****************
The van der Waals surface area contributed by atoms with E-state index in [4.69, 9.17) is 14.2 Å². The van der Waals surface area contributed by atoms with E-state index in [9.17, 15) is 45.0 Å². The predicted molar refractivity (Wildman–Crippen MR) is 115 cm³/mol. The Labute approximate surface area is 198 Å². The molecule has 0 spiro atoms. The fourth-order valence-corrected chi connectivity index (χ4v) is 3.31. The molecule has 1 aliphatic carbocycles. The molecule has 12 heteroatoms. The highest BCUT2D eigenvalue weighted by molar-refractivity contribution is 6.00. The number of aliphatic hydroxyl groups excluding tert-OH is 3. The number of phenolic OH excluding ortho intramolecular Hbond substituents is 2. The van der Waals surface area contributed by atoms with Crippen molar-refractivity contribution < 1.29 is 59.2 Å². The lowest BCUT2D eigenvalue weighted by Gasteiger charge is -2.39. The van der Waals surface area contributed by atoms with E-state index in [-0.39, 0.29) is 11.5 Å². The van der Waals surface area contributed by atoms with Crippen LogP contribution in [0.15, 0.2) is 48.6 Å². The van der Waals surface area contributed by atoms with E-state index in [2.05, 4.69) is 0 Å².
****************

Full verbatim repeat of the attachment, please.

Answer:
The van der Waals surface area contributed by atoms with E-state index in [4.69, 9.17) is 14.2 Å². The van der Waals surface area contributed by atoms with E-state index in [9.17, 15) is 45.0 Å². The predicted molar refractivity (Wildman–Crippen MR) is 115 cm³/mol. The Labute approximate surface area is 198 Å². The molecule has 0 spiro atoms. The fourth-order valence-corrected chi connectivity index (χ4v) is 3.31. The molecule has 1 aliphatic carbocycles. The molecule has 12 heteroatoms. The highest BCUT2D eigenvalue weighted by molar-refractivity contribution is 6.00. The number of aliphatic hydroxyl groups excluding tert-OH is 3. The number of phenolic OH excluding ortho intramolecular Hbond substituents is 2. The van der Waals surface area contributed by atoms with Crippen molar-refractivity contribution < 1.29 is 59.2 Å². The lowest BCUT2D eigenvalue weighted by Gasteiger charge is -2.39. The van der Waals surface area contributed by atoms with E-state index in [-0.39, 0.29) is 11.5 Å². The van der Waals surface area contributed by atoms with Crippen LogP contribution in [0.15, 0.2) is 48.6 Å². The van der Waals surface area contributed by atoms with E-state index in [2.05, 4.69) is 0 Å².